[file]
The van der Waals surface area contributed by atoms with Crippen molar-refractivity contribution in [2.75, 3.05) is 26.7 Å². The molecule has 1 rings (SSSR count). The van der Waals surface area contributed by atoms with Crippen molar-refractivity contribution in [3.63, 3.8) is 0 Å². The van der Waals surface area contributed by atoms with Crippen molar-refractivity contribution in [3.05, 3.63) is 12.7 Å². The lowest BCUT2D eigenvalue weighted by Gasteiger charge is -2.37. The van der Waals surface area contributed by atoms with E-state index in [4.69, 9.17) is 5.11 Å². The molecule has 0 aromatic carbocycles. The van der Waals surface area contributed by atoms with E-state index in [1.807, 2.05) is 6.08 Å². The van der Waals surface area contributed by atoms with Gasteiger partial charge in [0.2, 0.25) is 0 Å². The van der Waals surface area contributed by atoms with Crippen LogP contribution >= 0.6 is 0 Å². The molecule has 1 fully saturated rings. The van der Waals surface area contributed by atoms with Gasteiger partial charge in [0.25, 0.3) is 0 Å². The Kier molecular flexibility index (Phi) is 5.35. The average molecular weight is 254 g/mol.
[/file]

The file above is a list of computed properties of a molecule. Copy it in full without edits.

The van der Waals surface area contributed by atoms with Crippen molar-refractivity contribution in [2.75, 3.05) is 26.7 Å². The molecule has 1 rings (SSSR count). The van der Waals surface area contributed by atoms with Crippen molar-refractivity contribution in [3.63, 3.8) is 0 Å². The van der Waals surface area contributed by atoms with Crippen molar-refractivity contribution in [3.05, 3.63) is 12.7 Å². The lowest BCUT2D eigenvalue weighted by Gasteiger charge is -2.37. The van der Waals surface area contributed by atoms with E-state index in [4.69, 9.17) is 5.11 Å². The molecule has 0 aromatic carbocycles. The van der Waals surface area contributed by atoms with E-state index in [1.807, 2.05) is 6.08 Å². The van der Waals surface area contributed by atoms with Gasteiger partial charge in [0.2, 0.25) is 0 Å². The van der Waals surface area contributed by atoms with Crippen LogP contribution >= 0.6 is 0 Å². The molecule has 1 fully saturated rings. The van der Waals surface area contributed by atoms with Gasteiger partial charge in [0.25, 0.3) is 0 Å². The Kier molecular flexibility index (Phi) is 5.35. The average molecular weight is 254 g/mol.